Authorities in Romania have had to cancel a tender for 12 hydrogen fuel-cell trains — including the associated maintenance, repairs and H2 supply after receiving no bids — despite the government making almost $1bn available for the winner.
The nation’s Railway Reform Authority (ARF) announced the tender to decarbonise four non-electrified rail lines in October last year, which was supposed to award a 15-year contract that included delivery of the trains before March 2026, with the possibility of extending it for a further 15 years.
The value of the procurement — financed through the post-Covid National Recovery and Resilience Plan (PNNR) — was set at a very precise 4,249,858,243 lei ($931m) for a 30-year contract and 2,487,210,561 lei for a 15-year agreement.
The online tender was cancelled automatically on 7 February, the final date for submissions, after it attracted zero bids.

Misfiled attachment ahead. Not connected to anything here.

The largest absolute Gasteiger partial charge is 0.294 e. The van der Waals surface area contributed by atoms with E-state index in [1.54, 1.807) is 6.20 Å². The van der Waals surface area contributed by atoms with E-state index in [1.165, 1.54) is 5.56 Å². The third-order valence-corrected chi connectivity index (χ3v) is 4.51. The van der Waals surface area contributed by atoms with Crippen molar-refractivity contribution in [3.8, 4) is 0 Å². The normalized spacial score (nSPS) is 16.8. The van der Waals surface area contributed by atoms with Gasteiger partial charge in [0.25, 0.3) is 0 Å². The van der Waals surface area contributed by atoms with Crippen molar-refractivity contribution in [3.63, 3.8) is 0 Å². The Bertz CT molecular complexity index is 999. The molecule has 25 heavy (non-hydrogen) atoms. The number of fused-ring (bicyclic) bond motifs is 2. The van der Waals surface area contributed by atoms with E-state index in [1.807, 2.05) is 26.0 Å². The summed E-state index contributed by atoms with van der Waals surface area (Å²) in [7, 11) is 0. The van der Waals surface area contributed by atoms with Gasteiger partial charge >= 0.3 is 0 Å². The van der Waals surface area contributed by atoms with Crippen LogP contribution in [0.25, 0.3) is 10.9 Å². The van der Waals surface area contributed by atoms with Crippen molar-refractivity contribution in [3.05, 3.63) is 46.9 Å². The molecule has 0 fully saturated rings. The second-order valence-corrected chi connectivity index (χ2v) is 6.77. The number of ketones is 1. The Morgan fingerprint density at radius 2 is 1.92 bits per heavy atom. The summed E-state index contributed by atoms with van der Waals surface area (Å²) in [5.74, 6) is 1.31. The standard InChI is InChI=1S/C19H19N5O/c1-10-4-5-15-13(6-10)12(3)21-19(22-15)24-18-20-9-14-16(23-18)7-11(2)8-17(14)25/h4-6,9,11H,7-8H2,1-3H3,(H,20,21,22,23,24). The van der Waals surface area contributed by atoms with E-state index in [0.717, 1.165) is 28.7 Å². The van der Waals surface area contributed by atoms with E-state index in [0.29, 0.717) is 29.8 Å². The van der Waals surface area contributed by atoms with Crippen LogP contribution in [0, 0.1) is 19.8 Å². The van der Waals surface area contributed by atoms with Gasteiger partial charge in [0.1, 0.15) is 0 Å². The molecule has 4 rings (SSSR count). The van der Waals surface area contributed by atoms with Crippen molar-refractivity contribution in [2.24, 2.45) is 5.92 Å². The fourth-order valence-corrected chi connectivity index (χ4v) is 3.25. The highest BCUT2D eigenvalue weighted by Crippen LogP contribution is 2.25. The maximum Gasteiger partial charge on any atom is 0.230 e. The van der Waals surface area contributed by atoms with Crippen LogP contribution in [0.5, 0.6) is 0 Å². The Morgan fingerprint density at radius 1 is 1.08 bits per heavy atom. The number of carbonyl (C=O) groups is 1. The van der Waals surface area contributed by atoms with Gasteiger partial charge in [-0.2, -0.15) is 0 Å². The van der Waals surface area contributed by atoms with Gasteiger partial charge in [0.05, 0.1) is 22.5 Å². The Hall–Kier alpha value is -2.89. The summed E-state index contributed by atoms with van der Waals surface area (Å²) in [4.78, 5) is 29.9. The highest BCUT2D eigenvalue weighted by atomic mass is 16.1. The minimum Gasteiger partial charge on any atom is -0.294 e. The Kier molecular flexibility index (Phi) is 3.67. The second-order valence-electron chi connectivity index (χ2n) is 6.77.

In a Facebook post, the ARF said it would now conduct a series of market consultations and “analyse solutions for resuming the procedure as soon as possible, in order to fit into the PNNR milestones and maintain the funds allocated to the railway system”.
It was a similar story in November, when a tender for 20 inter-regional electric trains — opened in July — was cancelled after none of the five registered companies submitted a bid.
Less money had been made available for that tender, despite the higher number of trains, with only 2,374,592,590 lei up for grabs for the 30-year contract, and 1,201,615,722 lei for a15-year deal.
However, there appears to have been confusion over that tender process, with changes made at a late stage of proceedings.
The ARF also said in November that after the electric-train tender was cancelled it would “analyse solutions for resuming the procedure in the shortest possible time”.